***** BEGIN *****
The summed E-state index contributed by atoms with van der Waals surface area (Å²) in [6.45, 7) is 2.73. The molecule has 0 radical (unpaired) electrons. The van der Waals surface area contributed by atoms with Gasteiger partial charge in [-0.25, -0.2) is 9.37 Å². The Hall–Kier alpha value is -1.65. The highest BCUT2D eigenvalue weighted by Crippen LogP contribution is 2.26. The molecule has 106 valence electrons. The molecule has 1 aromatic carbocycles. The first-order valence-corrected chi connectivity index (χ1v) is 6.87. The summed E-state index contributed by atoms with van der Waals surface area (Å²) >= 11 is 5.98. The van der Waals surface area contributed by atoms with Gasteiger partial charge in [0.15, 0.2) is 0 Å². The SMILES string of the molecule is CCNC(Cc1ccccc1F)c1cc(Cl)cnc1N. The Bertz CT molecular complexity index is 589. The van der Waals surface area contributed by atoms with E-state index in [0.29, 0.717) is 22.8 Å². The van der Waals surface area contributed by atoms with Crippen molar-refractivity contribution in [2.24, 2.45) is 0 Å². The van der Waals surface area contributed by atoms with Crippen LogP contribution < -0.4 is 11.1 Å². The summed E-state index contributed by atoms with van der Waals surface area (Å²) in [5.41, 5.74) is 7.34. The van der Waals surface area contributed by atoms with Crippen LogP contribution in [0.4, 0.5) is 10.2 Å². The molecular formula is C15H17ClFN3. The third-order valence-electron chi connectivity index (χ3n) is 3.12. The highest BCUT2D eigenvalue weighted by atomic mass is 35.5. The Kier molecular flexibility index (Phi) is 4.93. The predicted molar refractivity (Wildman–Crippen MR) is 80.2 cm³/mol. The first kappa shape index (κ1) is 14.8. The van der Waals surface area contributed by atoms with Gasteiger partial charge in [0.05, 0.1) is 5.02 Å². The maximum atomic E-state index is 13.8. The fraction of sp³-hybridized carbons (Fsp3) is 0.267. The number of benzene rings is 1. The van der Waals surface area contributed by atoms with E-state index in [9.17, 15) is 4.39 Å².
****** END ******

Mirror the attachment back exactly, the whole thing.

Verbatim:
The summed E-state index contributed by atoms with van der Waals surface area (Å²) in [6.45, 7) is 2.73. The molecule has 0 radical (unpaired) electrons. The van der Waals surface area contributed by atoms with Gasteiger partial charge in [-0.25, -0.2) is 9.37 Å². The Hall–Kier alpha value is -1.65. The highest BCUT2D eigenvalue weighted by Crippen LogP contribution is 2.26. The molecule has 106 valence electrons. The molecule has 1 aromatic carbocycles. The first-order valence-corrected chi connectivity index (χ1v) is 6.87. The summed E-state index contributed by atoms with van der Waals surface area (Å²) >= 11 is 5.98. The van der Waals surface area contributed by atoms with Gasteiger partial charge in [0.15, 0.2) is 0 Å². The SMILES string of the molecule is CCNC(Cc1ccccc1F)c1cc(Cl)cnc1N. The Bertz CT molecular complexity index is 589. The van der Waals surface area contributed by atoms with E-state index in [0.29, 0.717) is 22.8 Å². The van der Waals surface area contributed by atoms with Crippen molar-refractivity contribution in [2.24, 2.45) is 0 Å². The van der Waals surface area contributed by atoms with Crippen LogP contribution < -0.4 is 11.1 Å². The summed E-state index contributed by atoms with van der Waals surface area (Å²) in [5.41, 5.74) is 7.34. The van der Waals surface area contributed by atoms with Crippen LogP contribution in [0.4, 0.5) is 10.2 Å². The molecular formula is C15H17ClFN3. The third-order valence-electron chi connectivity index (χ3n) is 3.12. The highest BCUT2D eigenvalue weighted by atomic mass is 35.5. The Kier molecular flexibility index (Phi) is 4.93. The predicted molar refractivity (Wildman–Crippen MR) is 80.2 cm³/mol. The first kappa shape index (κ1) is 14.8. The van der Waals surface area contributed by atoms with Gasteiger partial charge in [0.05, 0.1) is 5.02 Å². The maximum atomic E-state index is 13.8. The fraction of sp³-hybridized carbons (Fsp3) is 0.267. The number of benzene rings is 1. The van der Waals surface area contributed by atoms with E-state index in [9.17, 15) is 4.39 Å².